One of the most common pathogens of bacterial pneumonia are representatives of several genera: Staphylococcus aureus, Pseudomonas aeruginosa, Haemophilus influenza, Legionella pneumophila, Klebsiella pneumonia and some others . For these five bacterial species, genetic targets were selected and primers were designed to perform multiplex PCR. When designing the primers, they were guided by the requirement of species specificity and intraspecific conservatism of selected regions of genetic targets, which is necessary for reliable differential diagnostics, for example, the ebpS gene for identification S. aureus  and the gene sidA for L. pneumophila . We took into account the need to obtain different lengths of PCR products for the convenience of identifying the pathogen during electrophoretic separation.
For each primer, a BLAST analysis procedure was performed, its physicochemical characteristics were determined, including testing for the presence of both intramolecular and intermolecular secondary structures.
The temperature-time profile of PCR was optimized using gradient PCR, as well as the composition of the buffer components and the concentration of each of the primers in the mixture. The specificity of primers to target and non-specific templates was determined experimentally (using the total genomic DNA of each of the tested bacterial strains), both in the mode of application of individual DNA templates and in the mode of DNA mixtures of several pathogens in a single tube. It was found that primers have high specificity in a mixture containing the DNA of various microorganisms and are able to identify solely their specific targets, without giving a false positive result in the presence of nonspecific DNA in the mixture.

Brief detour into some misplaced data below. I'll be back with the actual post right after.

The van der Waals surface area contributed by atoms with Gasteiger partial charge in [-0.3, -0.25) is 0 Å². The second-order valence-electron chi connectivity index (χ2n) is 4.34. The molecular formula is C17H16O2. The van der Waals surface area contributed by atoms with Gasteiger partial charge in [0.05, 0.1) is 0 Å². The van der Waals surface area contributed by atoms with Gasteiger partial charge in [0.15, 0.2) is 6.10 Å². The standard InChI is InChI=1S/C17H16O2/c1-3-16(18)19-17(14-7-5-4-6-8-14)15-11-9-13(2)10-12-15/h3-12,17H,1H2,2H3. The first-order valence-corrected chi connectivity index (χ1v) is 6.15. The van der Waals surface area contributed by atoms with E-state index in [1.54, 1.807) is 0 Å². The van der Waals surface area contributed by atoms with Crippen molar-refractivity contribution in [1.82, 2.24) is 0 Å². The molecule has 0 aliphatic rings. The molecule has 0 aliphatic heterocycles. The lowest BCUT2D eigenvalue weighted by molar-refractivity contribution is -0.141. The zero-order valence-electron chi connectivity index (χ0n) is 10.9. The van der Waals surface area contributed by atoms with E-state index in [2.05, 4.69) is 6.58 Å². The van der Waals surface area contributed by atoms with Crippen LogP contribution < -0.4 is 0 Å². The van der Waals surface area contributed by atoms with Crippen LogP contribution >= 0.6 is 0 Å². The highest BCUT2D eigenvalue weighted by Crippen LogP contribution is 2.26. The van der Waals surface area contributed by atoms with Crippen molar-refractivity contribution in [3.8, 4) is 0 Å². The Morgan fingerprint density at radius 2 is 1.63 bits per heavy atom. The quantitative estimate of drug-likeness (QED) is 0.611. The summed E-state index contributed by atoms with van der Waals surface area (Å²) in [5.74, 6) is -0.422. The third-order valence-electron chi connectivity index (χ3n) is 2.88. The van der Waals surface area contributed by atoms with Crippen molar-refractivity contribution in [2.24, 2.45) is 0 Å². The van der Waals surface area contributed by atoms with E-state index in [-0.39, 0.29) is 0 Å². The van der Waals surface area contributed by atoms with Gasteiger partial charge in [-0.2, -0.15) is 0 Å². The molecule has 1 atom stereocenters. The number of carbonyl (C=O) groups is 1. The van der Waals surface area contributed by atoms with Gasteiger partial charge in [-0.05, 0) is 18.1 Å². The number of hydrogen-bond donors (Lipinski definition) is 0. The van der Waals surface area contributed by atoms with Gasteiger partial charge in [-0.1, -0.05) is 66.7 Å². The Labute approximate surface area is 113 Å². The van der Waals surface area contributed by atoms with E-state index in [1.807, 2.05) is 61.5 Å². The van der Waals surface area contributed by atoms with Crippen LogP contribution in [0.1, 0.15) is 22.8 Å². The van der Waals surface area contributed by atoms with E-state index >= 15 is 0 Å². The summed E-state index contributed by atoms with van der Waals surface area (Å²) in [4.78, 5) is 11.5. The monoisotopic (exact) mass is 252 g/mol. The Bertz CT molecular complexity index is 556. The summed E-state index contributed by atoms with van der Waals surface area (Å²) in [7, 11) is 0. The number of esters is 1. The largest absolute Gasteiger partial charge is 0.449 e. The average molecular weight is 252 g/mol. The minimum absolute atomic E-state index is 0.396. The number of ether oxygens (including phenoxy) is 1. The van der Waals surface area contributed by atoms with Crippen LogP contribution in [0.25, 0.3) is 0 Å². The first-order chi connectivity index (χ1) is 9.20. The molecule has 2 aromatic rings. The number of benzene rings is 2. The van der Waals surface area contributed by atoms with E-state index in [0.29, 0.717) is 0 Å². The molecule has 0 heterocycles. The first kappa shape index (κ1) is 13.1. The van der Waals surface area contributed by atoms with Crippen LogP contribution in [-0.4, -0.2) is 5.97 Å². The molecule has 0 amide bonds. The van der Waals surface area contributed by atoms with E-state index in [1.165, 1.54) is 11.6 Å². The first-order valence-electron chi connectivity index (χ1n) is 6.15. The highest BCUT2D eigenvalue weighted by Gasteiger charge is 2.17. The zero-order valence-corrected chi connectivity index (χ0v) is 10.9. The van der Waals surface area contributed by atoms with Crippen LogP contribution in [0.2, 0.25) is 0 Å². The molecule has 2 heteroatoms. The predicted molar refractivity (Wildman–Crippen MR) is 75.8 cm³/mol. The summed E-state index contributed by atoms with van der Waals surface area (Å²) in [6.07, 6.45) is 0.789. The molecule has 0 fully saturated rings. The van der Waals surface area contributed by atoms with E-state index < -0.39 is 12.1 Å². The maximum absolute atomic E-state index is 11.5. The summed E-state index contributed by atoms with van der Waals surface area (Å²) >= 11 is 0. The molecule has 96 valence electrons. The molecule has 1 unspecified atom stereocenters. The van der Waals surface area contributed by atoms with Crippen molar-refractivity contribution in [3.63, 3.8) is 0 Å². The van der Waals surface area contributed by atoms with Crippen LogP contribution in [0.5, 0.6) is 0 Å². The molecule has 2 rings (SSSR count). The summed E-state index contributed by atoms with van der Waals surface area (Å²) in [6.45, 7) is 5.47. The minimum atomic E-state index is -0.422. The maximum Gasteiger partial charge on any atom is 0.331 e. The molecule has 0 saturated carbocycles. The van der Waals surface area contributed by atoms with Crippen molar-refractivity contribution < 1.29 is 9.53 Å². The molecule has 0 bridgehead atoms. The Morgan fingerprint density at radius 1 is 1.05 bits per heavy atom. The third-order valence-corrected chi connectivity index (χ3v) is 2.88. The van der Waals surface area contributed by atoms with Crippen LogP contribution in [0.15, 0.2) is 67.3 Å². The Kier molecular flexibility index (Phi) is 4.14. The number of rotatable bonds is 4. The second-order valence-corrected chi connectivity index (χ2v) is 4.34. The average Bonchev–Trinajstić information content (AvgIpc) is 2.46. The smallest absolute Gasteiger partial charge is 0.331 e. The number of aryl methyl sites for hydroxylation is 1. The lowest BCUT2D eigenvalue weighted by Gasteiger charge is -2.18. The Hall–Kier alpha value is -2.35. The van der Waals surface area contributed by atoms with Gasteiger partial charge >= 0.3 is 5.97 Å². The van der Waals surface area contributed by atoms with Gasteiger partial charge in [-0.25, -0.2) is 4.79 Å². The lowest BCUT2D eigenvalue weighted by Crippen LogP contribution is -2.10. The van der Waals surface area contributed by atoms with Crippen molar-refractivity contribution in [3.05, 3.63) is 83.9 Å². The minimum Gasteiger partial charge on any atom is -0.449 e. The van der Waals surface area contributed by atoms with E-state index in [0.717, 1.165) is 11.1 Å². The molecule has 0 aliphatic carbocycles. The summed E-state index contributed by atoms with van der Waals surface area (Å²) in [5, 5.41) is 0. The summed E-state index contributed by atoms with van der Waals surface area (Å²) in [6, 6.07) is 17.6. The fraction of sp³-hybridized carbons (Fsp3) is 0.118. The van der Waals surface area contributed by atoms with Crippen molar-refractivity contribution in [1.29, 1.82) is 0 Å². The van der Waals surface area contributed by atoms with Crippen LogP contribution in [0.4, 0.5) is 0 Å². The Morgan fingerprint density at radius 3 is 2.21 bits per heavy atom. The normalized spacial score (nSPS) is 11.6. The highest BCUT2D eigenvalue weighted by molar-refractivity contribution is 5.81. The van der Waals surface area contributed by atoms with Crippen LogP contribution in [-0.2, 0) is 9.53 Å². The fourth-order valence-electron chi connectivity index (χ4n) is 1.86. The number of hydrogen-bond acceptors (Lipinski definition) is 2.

The sensitivity of the test system was determined by DNA dilutions of each of the analyzed pathogens, which amounted to 102 to 103 copies of genomic DNA to the reaction tube, including the simultaneous introduction of several templates into the mixture.
The result of differential detection of the pathogen DNA in the sample by multiplex PCR is shown in Fig. 1.
The developed system can be expanded to identify pathogens of pneumonia of a viral and fungal nature. Currently, it is planned to conduct tests on clinical samples, use labeled dNTP derivatives for subsequent analysis on biochips, and also develop a mathematical algorithm for calculating amplification signals. The system is suitable for diagnostic laboratories specializing in clinical analysis using PCR.